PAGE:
South Boston News & Record
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Accomplished artist, champion athlete, acclaimed tobacco auctioneer, interpreter and defender of the countryside — all describe Robert F. “Bob” Cage, who died Wednesday 19 in Raleigh, N.C. where he had…
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Larry Epperly took an unselfish Comet boys basketball team to the Region 5-A North semifinals last season, after a 20-win season. The Comets ran into a reality check, losing by…
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Tobacco trail segments coming together
SoVaNow.com / June 20, 2012Virginia’s Tobacco Heritage Trail, years in the making, is steadily coming together in southern Virginia.
With the near-completion of a 2.4 mile stretch in South Boston (see accompanying story), attention has turned to Phase 3 of the project, which ties together existing trails in Brodnax and Lawrenceville to create a 17-mile segment suitable for trail biking through scenic rural Southside.
The contract for the project has been awarded to Virginia-Carolina Paving of South Boston, providing employment for a local contractor, Moody noted. Following a pre-construction conference to iron out the details, “we’re hoping to have construction begin pretty quickly.”
The South Boston trail extension — from the town’s Cotton Mill park to historic Berry Hill Mansion, winding along the banks of the Dan River — marked Phase 2 of the project. The first phase involved the construction of a short stretch between Brodnax and La Crosse and a second trail jutting west of the Town of Lawrenceville.
After Phase 3 comes Phase 4, the Tobacco Heritage Trail’s foray into the heart of Mecklenburg County.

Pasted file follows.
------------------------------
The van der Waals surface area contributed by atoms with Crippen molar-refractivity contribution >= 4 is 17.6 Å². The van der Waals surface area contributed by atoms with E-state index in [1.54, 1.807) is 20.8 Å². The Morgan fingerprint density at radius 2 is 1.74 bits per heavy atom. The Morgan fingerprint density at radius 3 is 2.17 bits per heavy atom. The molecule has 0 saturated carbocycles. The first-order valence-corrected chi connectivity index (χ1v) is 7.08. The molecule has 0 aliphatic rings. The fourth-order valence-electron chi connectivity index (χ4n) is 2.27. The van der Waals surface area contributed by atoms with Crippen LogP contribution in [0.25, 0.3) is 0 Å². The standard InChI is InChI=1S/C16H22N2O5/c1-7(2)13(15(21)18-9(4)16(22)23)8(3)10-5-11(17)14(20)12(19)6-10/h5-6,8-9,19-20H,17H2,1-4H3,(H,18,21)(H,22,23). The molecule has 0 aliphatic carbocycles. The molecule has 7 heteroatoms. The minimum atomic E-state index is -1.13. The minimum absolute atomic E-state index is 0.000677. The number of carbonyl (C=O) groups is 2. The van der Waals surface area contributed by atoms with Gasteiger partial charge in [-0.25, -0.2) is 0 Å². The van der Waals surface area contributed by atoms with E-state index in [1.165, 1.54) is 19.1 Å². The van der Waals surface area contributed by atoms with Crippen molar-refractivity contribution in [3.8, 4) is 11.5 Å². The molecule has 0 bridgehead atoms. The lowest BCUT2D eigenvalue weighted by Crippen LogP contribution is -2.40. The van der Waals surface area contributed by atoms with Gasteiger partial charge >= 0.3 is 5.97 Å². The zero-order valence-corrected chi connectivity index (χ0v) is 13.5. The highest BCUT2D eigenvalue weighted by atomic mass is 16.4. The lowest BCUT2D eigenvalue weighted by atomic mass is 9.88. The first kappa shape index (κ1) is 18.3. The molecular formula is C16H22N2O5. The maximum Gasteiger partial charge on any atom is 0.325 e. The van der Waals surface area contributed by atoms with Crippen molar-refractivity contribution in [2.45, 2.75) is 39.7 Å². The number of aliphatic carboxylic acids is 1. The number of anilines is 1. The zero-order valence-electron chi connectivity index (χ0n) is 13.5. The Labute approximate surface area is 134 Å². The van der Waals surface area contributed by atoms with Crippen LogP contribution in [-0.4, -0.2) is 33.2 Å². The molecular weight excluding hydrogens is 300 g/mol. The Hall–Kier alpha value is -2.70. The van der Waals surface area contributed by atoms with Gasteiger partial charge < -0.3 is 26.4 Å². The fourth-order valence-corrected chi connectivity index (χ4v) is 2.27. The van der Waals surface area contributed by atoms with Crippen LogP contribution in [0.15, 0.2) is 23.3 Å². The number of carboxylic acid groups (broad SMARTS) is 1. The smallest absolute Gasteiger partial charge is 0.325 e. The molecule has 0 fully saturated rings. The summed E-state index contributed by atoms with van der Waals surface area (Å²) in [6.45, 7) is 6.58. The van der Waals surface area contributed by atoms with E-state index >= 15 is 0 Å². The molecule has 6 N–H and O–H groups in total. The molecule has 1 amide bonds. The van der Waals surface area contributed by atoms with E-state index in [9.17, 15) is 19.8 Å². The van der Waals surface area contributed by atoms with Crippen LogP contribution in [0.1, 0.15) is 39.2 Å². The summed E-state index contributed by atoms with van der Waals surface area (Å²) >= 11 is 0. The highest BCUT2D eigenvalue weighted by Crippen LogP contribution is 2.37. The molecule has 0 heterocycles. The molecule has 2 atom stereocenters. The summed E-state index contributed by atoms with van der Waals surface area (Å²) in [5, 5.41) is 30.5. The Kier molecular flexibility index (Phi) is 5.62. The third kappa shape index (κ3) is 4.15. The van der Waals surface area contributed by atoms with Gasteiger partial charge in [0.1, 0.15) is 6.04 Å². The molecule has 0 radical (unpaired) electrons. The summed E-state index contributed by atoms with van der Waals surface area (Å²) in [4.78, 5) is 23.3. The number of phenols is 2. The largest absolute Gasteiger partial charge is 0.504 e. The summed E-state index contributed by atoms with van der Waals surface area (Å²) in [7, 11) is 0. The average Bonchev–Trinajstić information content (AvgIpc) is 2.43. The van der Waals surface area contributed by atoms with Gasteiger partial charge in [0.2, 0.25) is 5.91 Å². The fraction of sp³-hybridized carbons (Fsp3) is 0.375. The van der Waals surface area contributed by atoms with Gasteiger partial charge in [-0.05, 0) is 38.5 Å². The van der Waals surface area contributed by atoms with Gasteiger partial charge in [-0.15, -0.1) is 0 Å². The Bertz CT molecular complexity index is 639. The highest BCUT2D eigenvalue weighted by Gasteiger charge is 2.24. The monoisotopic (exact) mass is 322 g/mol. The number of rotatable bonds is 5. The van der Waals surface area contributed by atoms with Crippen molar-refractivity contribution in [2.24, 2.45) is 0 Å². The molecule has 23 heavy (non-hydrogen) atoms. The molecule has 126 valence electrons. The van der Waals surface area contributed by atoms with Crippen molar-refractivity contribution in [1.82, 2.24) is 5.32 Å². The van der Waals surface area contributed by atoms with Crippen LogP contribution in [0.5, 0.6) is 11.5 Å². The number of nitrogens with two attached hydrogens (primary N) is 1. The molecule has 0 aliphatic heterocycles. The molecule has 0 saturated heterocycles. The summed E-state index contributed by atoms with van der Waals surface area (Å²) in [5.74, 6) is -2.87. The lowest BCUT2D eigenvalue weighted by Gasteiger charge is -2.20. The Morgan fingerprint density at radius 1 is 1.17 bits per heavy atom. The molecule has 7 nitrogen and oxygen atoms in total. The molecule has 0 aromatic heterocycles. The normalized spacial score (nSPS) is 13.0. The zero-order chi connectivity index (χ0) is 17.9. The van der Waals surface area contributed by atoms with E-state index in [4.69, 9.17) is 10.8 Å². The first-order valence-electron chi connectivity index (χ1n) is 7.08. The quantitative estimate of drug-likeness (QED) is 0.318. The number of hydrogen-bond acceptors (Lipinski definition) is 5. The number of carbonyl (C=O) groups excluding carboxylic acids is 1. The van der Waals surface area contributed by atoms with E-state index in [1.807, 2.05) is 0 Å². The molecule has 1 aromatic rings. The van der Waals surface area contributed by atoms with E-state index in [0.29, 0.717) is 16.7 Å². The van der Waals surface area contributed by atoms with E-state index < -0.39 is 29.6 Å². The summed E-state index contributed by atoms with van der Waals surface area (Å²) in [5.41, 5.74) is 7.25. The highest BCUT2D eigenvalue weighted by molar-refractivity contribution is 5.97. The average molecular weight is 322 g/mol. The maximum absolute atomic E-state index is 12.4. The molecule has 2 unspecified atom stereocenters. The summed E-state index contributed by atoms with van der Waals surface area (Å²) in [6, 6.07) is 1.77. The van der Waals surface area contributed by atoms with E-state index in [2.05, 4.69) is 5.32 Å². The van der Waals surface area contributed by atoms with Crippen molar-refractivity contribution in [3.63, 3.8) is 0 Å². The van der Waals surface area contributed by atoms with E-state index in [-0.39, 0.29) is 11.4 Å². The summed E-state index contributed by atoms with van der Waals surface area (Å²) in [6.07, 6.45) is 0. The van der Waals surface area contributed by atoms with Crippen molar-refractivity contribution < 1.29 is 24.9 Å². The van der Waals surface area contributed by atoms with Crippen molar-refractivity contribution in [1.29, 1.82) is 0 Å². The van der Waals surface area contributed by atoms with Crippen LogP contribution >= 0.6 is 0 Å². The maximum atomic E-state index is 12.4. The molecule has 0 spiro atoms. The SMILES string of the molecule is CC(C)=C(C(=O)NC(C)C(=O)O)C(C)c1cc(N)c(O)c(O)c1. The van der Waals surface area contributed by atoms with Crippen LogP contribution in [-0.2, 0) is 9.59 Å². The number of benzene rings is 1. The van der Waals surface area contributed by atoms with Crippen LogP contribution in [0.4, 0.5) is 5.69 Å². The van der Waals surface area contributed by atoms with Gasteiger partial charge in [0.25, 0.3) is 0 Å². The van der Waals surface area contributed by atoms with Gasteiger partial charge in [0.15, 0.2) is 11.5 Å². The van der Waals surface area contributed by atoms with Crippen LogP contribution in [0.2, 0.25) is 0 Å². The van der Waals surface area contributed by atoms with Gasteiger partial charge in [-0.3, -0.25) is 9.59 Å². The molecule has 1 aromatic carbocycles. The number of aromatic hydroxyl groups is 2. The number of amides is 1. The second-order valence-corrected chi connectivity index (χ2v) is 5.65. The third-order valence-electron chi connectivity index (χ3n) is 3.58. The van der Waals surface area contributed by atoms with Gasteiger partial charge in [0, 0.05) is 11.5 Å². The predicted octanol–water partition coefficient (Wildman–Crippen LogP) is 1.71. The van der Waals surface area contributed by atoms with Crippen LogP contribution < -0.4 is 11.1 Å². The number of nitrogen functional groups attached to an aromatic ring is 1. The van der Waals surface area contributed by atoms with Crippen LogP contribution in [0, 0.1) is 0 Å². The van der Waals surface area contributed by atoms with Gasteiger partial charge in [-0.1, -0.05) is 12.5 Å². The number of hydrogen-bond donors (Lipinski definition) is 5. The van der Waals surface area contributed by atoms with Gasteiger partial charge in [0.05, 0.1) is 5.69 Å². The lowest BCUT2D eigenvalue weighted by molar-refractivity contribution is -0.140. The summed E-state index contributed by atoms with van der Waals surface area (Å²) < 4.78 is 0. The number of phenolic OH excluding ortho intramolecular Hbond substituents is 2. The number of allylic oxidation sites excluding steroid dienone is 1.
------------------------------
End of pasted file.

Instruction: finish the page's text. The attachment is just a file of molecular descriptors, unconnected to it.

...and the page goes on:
This part of the project involves the construction of trail from Washington Avenue in downtown Boydton all the out to Prison Road several miles away. Now in the design phase, the trail segment is due to come up for discussion this week at a meeting of the Commonwealth Transportation Board, which allocates federal grant funds for trail construction.
The question before planners is whether the CTB will allocate the earmarked funds piecemeal or all at once; the latter option would speed up completion of the project. One complication: the trail must cross U.S. 58, giving rise to several different ways to handle the flow of pedestrian traffic. “That one has a bit of a design dilemma,” said Moody.
She is hopeful the transportation board will go ahead and green light the requested funding: “If they award everything on the tentative schedule, we’ll be able to totally complete the Boydton project without breaking it up.”
The project gained momentum with the recent award of federal stimulus funds. Eventually, the tobacco trail will spread east from Halifax to Brunswick and loop through Charlotte and Lunenburg counties, creating a regional network spanning more than 160 miles of abandoned railroad right-of-way. Touted for its natural and cultural appeal, as well as its tourist potential, the Tobacco Heritage Trail “should be a trail system to leave for future generations of Virginians,” proclaims the master plan.
On the web: http://www.tobaccoheritagetrail.org
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